If it is improper to use willfulness as a basis for enhancing the ongoing royalty in a case in which an injunction has been granted and stayed, it would seem at least equally improper to use willfulness as a basis to enhance the ongoing royalty in a situation in which the equities would not even permit the issuance of an injunction  in the first place. And it may be even more improper in a case such as this one, which involves a non-competitor, in which the plaintiff chooses not to seek an injunction, and in which the defendant's continuing infringement in fact benefits the plaintiff by generating sales from which ongoing royalties can be awarded.
Erfindergemeinschaft UroPep GbR v. Eli Lilly & Co., 2017 WL 3034655, at *9 (E.D. Tex. 2017) (discussing Amado v. Microsoft Corp., 517 F.3d 1353, 1356 (Fed. Cir. 2008)). I agree with the Eastern District of Texas that willfulness is not an appropriate ground to enhance an ongoing royalty rate where the plaintiff is a non-competitor who benefits from the defendant's ongoing infringement.
Thus, I will grant Plaintiffs motion for an ongoing royalty rate of 3% to compensate Plaintiff for Defendants' post-judgment U.S. sales of the accused products through the expiration of the ' 991 patent (pp. 12-14).
Although I generally agree with the court's analysis, I do offer a few caveats.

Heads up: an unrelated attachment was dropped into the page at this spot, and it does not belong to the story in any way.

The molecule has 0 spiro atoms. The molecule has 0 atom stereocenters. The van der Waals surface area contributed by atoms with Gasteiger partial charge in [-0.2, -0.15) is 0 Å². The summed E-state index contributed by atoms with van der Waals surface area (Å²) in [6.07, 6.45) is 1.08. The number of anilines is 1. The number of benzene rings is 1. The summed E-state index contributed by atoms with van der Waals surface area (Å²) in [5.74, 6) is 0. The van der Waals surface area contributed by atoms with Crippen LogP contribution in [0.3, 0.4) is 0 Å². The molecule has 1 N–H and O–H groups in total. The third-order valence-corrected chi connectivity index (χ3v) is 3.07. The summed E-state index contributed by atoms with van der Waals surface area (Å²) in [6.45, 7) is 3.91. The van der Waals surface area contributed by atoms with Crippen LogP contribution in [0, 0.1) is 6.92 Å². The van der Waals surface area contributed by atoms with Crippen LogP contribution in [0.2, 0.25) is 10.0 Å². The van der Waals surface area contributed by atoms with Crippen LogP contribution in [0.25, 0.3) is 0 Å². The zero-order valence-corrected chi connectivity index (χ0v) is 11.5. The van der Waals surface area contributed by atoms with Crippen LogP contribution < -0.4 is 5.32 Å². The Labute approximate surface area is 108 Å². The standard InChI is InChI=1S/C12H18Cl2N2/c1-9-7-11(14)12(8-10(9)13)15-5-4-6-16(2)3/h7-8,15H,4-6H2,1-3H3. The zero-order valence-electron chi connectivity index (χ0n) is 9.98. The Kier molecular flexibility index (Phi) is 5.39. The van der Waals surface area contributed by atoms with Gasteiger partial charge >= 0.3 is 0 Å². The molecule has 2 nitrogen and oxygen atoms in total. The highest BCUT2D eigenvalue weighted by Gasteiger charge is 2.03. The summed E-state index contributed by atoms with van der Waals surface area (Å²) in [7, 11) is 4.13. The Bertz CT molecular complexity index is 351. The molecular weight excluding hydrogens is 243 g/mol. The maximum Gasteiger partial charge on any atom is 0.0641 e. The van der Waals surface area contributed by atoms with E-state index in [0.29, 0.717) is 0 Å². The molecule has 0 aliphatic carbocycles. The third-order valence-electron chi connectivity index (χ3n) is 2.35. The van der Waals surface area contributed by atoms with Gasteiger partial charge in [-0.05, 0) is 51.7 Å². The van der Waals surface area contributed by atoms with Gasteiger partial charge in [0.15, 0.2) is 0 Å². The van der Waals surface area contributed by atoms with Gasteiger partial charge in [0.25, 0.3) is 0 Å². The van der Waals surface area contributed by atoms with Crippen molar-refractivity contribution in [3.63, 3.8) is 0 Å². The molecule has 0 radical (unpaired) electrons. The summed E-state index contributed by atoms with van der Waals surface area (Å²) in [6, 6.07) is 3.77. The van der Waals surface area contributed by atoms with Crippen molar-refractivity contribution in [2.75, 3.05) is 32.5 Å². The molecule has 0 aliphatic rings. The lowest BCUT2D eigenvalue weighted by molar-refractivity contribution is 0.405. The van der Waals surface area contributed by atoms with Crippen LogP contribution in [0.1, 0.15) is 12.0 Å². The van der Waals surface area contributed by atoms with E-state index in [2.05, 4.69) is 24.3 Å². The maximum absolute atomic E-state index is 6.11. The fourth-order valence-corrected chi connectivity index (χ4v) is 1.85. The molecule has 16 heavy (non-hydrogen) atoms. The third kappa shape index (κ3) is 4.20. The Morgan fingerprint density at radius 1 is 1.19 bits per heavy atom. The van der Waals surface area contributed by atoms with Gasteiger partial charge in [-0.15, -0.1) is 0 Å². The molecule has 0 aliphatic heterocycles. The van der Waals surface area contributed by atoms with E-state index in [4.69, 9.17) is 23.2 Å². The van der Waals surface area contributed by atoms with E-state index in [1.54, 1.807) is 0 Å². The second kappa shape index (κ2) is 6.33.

First:  I agree with Mark Lemley (and with Judge Andrews) that when a court denies an injunction economic logic suggests that the ongoing royalty rate should be the same as the prejudgment royalty rate.  Indeed, I've said the same thing myself on numerous occasions.  As a general matter, however, the prejudgment royalty rate itself should be somewhat higher than the rate the parties would have negotiated prior to the infringement, in the real world given that (as footnote 10 indicates) the parties to a real-world license would have discounted the rate based on their views concerning the probability of noninfringement and invalidity.  The reason we calculate reasonable royalties based on the counterfactual assumption that the parties bargained knowing the patent to be valid and infringed is to avoid a double discounting problem.  In addition, real-world licensees sometimes bear risks that infringers avoid.  For these reasons, reasonable royalties generally should exceed negotiated royalties by some amount, all else being equal (though when real-world royalties are negotiated against a backdrop of potential holdup, things get more complicated still).  For discussion of the preceding topics, see Thomas F. Cotter et al., Reasonable Royalties, in Patent Remedies and Complex Products: Toward a Global Consensus 6, 23, 34-41 (Brad Biddle et al. eds. 2019)